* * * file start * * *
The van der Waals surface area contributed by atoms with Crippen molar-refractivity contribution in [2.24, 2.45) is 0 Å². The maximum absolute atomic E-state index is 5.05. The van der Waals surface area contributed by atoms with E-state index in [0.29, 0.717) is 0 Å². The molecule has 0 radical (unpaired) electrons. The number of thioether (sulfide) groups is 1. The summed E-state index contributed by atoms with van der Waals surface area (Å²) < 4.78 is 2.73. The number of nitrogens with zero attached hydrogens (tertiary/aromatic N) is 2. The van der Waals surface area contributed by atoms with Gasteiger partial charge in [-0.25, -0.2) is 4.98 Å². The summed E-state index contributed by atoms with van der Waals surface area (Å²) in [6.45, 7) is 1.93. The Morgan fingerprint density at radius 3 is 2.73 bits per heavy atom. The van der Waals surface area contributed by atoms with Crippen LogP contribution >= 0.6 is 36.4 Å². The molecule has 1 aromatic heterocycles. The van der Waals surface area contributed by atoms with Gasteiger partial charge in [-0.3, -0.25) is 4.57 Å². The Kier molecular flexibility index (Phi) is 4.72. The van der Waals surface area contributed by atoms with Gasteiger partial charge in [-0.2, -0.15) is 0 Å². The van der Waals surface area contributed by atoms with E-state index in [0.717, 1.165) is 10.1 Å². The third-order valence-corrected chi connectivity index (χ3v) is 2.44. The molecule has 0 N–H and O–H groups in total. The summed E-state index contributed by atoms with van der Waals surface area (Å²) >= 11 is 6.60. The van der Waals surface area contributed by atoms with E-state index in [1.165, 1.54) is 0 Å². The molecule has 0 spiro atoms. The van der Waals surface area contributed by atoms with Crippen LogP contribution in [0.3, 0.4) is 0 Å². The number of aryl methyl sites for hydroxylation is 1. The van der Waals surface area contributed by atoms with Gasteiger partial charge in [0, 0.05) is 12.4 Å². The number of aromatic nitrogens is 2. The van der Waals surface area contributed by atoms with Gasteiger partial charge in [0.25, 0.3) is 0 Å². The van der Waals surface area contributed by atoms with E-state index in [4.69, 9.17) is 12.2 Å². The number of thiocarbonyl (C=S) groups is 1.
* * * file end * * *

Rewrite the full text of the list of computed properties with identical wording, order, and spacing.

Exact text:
The van der Waals surface area contributed by atoms with Crippen molar-refractivity contribution in [2.24, 2.45) is 0 Å². The maximum absolute atomic E-state index is 5.05. The van der Waals surface area contributed by atoms with E-state index in [0.29, 0.717) is 0 Å². The molecule has 0 radical (unpaired) electrons. The number of thioether (sulfide) groups is 1. The summed E-state index contributed by atoms with van der Waals surface area (Å²) < 4.78 is 2.73. The number of nitrogens with zero attached hydrogens (tertiary/aromatic N) is 2. The van der Waals surface area contributed by atoms with Gasteiger partial charge in [-0.25, -0.2) is 4.98 Å². The summed E-state index contributed by atoms with van der Waals surface area (Å²) in [6.45, 7) is 1.93. The Morgan fingerprint density at radius 3 is 2.73 bits per heavy atom. The van der Waals surface area contributed by atoms with Crippen LogP contribution >= 0.6 is 36.4 Å². The molecule has 1 aromatic heterocycles. The van der Waals surface area contributed by atoms with Gasteiger partial charge in [-0.3, -0.25) is 4.57 Å². The Kier molecular flexibility index (Phi) is 4.72. The van der Waals surface area contributed by atoms with Gasteiger partial charge in [-0.2, -0.15) is 0 Å². The van der Waals surface area contributed by atoms with E-state index in [0.717, 1.165) is 10.1 Å². The third-order valence-corrected chi connectivity index (χ3v) is 2.44. The molecule has 0 N–H and O–H groups in total. The summed E-state index contributed by atoms with van der Waals surface area (Å²) >= 11 is 6.60. The van der Waals surface area contributed by atoms with E-state index in [1.165, 1.54) is 0 Å². The molecule has 0 spiro atoms. The van der Waals surface area contributed by atoms with Crippen LogP contribution in [0.3, 0.4) is 0 Å². The number of aryl methyl sites for hydroxylation is 1. The van der Waals surface area contributed by atoms with Gasteiger partial charge in [0, 0.05) is 12.4 Å². The number of aromatic nitrogens is 2. The van der Waals surface area contributed by atoms with Gasteiger partial charge in [0.25, 0.3) is 0 Å². The van der Waals surface area contributed by atoms with E-state index in [4.69, 9.17) is 12.2 Å². The number of thiocarbonyl (C=S) groups is 1.